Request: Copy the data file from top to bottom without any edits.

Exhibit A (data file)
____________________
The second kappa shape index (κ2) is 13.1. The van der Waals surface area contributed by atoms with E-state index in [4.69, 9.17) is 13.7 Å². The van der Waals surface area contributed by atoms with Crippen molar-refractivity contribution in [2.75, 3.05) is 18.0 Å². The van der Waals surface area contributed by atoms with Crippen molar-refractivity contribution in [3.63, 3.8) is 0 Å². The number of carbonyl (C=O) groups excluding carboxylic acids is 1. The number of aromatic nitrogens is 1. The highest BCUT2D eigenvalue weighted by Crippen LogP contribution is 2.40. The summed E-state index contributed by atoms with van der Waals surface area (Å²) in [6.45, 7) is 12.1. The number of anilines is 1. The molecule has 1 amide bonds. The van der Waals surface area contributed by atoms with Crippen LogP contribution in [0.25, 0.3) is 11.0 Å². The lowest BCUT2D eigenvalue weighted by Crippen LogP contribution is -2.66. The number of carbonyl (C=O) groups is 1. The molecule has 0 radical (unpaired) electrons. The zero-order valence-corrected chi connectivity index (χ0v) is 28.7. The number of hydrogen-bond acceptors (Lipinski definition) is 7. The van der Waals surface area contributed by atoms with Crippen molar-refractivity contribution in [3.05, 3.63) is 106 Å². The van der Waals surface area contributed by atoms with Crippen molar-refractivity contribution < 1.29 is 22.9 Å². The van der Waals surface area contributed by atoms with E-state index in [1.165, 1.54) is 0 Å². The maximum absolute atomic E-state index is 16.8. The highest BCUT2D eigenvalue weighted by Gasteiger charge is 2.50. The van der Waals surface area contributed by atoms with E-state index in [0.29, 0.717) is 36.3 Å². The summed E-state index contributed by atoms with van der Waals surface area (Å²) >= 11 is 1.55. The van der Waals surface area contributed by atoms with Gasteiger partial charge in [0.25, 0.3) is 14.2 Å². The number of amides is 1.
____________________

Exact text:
The second kappa shape index (κ2) is 13.1. The van der Waals surface area contributed by atoms with E-state index in [4.69, 9.17) is 13.7 Å². The van der Waals surface area contributed by atoms with Crippen molar-refractivity contribution in [2.75, 3.05) is 18.0 Å². The van der Waals surface area contributed by atoms with Crippen molar-refractivity contribution in [3.63, 3.8) is 0 Å². The number of carbonyl (C=O) groups excluding carboxylic acids is 1. The number of aromatic nitrogens is 1. The highest BCUT2D eigenvalue weighted by Crippen LogP contribution is 2.40. The summed E-state index contributed by atoms with van der Waals surface area (Å²) in [6.45, 7) is 12.1. The number of anilines is 1. The molecule has 1 amide bonds. The van der Waals surface area contributed by atoms with Crippen LogP contribution in [0.25, 0.3) is 11.0 Å². The lowest BCUT2D eigenvalue weighted by Crippen LogP contribution is -2.66. The number of carbonyl (C=O) groups is 1. The molecule has 0 radical (unpaired) electrons. The zero-order valence-corrected chi connectivity index (χ0v) is 28.7. The number of hydrogen-bond acceptors (Lipinski definition) is 7. The van der Waals surface area contributed by atoms with Crippen molar-refractivity contribution in [3.05, 3.63) is 106 Å². The van der Waals surface area contributed by atoms with Crippen molar-refractivity contribution < 1.29 is 22.9 Å². The van der Waals surface area contributed by atoms with E-state index in [1.165, 1.54) is 0 Å². The maximum absolute atomic E-state index is 16.8. The highest BCUT2D eigenvalue weighted by Gasteiger charge is 2.50. The van der Waals surface area contributed by atoms with E-state index in [0.29, 0.717) is 36.3 Å². The summed E-state index contributed by atoms with van der Waals surface area (Å²) >= 11 is 1.55. The van der Waals surface area contributed by atoms with Gasteiger partial charge in [0.25, 0.3) is 14.2 Å². The number of amides is 1.